NEW ORLEANS – The Bills often say they don’t ride the roller-coaster of the season the way fans do.
They take pride in their ability to recognize the ebbs and flows and not let any of it affect them one way or the other. Never too high after a win, never too low for a loss.
That’s fine for them, but not so great for their fans because there aren’t many roller-coasters that provide a wilder ride than these Bills have this season. There have been weeks when they’ve looked absolutely dominant, and there have been weeks when they look like a team not even worthy of making the playoffs.
Thursday night at the Superdome, despite the lopsided final score, it was somewhere in the middle. Against an injury-depleted Saints team, the Bills handled their business on both sides of the ball and put together a solid effort in defeating New Orleans 31-6.
It wasn’t pretty for parts of Thanksgiving night, but in the end, the Bills bounced back from their horrible loss to the Colts last Sunday and momentarily pulled even with the Patriots at 7-4 atop the AFC East.
Here are three quick thoughts:
1. Offensive line still holding team back
What transpired in the second quarter was borderline ridiculous. The offensive line was so bad that Josh Allen could not function. It’s amazing that the Bills were able to get a field goal from Tyler Bass early in that quarter. Of course, they only had to drive 38 yards because Mario Addison came up with a huge fourth-down stop near midfield.
Allen threw two picks in the final 3: 19 of the half. The first one was a bad decision trying to force one into Stefon Diggs, but he had to get rid of the ball because he was pressured almost immediately. The second one came when the line caved in again, Cameron Jordan hit Allen’s arm as he tried to throw to Emmanuel Sanders, and the ball floated into the arms of linebacker Kwon Alexander.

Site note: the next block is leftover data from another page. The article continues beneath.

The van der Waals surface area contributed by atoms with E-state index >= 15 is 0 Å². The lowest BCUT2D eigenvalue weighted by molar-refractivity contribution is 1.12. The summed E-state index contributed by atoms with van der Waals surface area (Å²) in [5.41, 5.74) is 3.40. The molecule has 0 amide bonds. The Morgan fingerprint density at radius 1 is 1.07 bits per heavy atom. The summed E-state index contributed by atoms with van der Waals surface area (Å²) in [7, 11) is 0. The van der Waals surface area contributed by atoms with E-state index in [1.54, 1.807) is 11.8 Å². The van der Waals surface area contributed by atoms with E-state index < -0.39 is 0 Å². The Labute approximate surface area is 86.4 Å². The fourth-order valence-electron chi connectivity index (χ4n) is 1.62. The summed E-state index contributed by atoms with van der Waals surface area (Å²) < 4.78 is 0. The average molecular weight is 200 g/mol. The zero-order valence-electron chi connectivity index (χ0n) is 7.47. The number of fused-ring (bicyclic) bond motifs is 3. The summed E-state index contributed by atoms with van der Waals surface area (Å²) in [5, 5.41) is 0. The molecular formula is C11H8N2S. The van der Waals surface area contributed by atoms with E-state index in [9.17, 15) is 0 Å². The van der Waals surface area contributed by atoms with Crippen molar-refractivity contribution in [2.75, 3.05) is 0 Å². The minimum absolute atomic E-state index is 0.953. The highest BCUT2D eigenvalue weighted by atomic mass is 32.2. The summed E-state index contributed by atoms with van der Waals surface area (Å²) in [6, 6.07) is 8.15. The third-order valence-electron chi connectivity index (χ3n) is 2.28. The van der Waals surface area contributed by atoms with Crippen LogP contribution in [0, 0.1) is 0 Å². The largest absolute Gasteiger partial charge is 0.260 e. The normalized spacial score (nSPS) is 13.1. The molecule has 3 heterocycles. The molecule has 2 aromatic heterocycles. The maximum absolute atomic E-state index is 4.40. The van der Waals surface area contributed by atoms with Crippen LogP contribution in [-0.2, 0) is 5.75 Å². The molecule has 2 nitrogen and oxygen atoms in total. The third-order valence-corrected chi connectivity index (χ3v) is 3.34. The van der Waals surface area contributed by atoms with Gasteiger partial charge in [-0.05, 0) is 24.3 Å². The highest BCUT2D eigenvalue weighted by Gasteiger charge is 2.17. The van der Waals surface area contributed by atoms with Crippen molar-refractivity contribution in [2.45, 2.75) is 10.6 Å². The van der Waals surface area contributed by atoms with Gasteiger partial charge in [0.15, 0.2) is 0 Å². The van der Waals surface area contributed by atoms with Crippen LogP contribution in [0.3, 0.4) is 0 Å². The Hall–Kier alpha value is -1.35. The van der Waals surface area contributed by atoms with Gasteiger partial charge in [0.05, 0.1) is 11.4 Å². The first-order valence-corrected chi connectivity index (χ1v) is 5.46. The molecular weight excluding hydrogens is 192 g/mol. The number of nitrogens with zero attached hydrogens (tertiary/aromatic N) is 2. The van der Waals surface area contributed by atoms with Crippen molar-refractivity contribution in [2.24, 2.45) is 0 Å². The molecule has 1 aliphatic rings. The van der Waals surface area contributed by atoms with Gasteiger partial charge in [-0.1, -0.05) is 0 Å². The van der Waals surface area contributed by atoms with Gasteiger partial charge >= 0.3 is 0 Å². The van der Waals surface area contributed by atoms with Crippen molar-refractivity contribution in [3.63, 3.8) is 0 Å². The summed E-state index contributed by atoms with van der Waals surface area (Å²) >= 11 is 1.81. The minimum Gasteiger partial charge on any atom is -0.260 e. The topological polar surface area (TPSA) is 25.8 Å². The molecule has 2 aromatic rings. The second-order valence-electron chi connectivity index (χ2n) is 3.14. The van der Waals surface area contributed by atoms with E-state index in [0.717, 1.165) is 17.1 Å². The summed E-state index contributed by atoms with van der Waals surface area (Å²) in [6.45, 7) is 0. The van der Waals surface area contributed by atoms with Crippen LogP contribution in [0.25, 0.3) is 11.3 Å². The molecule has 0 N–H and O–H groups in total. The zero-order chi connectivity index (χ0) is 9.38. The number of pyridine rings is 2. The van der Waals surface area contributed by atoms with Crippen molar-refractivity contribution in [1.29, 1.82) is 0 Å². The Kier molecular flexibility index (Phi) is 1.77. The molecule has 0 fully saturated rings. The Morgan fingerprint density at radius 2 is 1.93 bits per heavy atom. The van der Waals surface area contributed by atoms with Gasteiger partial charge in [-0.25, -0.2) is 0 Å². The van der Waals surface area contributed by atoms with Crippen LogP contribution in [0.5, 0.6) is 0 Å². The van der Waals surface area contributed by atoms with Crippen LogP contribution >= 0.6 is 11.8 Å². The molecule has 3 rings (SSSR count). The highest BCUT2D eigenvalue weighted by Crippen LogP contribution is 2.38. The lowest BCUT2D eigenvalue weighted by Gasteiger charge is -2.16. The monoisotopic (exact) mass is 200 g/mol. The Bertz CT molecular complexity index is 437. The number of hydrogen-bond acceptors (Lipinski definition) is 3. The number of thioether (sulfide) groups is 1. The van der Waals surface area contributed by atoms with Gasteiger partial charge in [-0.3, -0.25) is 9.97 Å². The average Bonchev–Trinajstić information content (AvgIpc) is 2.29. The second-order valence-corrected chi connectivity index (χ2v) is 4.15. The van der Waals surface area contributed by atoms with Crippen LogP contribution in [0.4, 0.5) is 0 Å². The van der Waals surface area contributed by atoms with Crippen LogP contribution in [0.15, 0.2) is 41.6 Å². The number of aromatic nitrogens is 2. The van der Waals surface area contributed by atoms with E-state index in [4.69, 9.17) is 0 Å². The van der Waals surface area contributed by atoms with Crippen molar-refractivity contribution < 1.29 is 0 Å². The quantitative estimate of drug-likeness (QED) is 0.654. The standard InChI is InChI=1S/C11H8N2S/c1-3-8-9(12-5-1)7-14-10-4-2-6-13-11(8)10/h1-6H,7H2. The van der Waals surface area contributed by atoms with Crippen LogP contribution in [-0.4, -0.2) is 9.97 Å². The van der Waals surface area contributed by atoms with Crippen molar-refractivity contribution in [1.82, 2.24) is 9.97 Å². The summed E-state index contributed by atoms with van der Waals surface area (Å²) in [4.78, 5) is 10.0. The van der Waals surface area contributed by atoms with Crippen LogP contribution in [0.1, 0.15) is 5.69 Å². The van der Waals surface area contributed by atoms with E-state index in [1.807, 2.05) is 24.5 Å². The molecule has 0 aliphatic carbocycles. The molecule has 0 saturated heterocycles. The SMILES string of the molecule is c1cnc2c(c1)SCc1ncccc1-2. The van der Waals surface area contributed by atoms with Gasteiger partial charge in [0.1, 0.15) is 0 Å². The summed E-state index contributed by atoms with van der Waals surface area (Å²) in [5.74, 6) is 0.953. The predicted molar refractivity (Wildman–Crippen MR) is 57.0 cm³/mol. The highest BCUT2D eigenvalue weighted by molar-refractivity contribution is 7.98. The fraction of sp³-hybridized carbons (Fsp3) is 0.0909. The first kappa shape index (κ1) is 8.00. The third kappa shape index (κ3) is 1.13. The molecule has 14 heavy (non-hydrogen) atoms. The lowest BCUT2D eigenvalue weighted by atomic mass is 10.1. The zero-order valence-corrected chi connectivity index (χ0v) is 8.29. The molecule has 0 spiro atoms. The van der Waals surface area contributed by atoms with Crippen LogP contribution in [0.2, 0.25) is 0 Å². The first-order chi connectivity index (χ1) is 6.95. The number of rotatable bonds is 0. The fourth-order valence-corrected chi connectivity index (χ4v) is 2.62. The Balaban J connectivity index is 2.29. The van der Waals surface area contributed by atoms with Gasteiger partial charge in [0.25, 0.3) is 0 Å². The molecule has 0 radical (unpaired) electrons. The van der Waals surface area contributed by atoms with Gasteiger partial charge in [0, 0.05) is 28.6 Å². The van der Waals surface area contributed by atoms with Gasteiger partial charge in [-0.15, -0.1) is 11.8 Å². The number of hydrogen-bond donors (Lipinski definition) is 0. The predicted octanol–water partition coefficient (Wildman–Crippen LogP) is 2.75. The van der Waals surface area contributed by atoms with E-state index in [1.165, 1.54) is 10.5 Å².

The two picks cost Buffalo at least six points, and of course, potentially 14. The turnovers wound up not costing the Bills the game, but they certainly kept the Saints alive.
2. Defense bounced back in a big way
The first thing we learned right away is that New Orleans running backs Tony Jones and Ty Montgomery are not Jonathan Taylor. Oh, and they aren’t Alvin Kamara and Mark Ingram, the two injured stud Saints running backs whom they were replacing.
One week after Taylor and the Colts annihilated the Bills’ defense for 264 rushing yards, the Bills stymied New Orleans’ run game. Midway through the fourth quarter, the Saints had all of 21 yards rushing. And with Trevor Siemian playing quarterback, that meant monumental trouble for the Saints’ offense, which was rendered completely anemic.
A definite get right, feel-good game for a defense that was embarrassed a week ago.
There were several standouts, but no one had a bigger night than Ed Oliver. Outside of the stupid roughing the passer penalty he took, Oliver was a beast all night. That’s what a No. 9 overall draft pick should look like.
3. Sean McDermott’s roster decisions paid off
Zack Moss, who has done almost nothing this season, particularly in the last few games, was inactive and that opened the door for Matt Breida to share the running back position with Devin Singletary, and that worked out quite well.
Singletary had his usual array of runs that went nowhere, but he did break 11- and 15-yarders on the first possession of the third quarter that helped set up a Bills touchdown that pretty much put the game away.
And Breida played a key role on the first Bills offensive series with four rushes for 19 yards to help set up Dawson Knox’s first touchdown. After he disappeared for a weird length of time, he was back on the field in the fourth quarter and caught a screen pass on third-and-10 from the 23 and made a beautiful run to turn that into a touchdown.
Isaiah McKenzie was also inactive, and rookie Marquez Stevenson did a nice job as he had five punt returns for 49 yards. He dropped one, but was able to recover and still make a return.
Sal Maiorana can be reached at firstname.lastname@example.org. Follow him on Twitter @salmaiorana.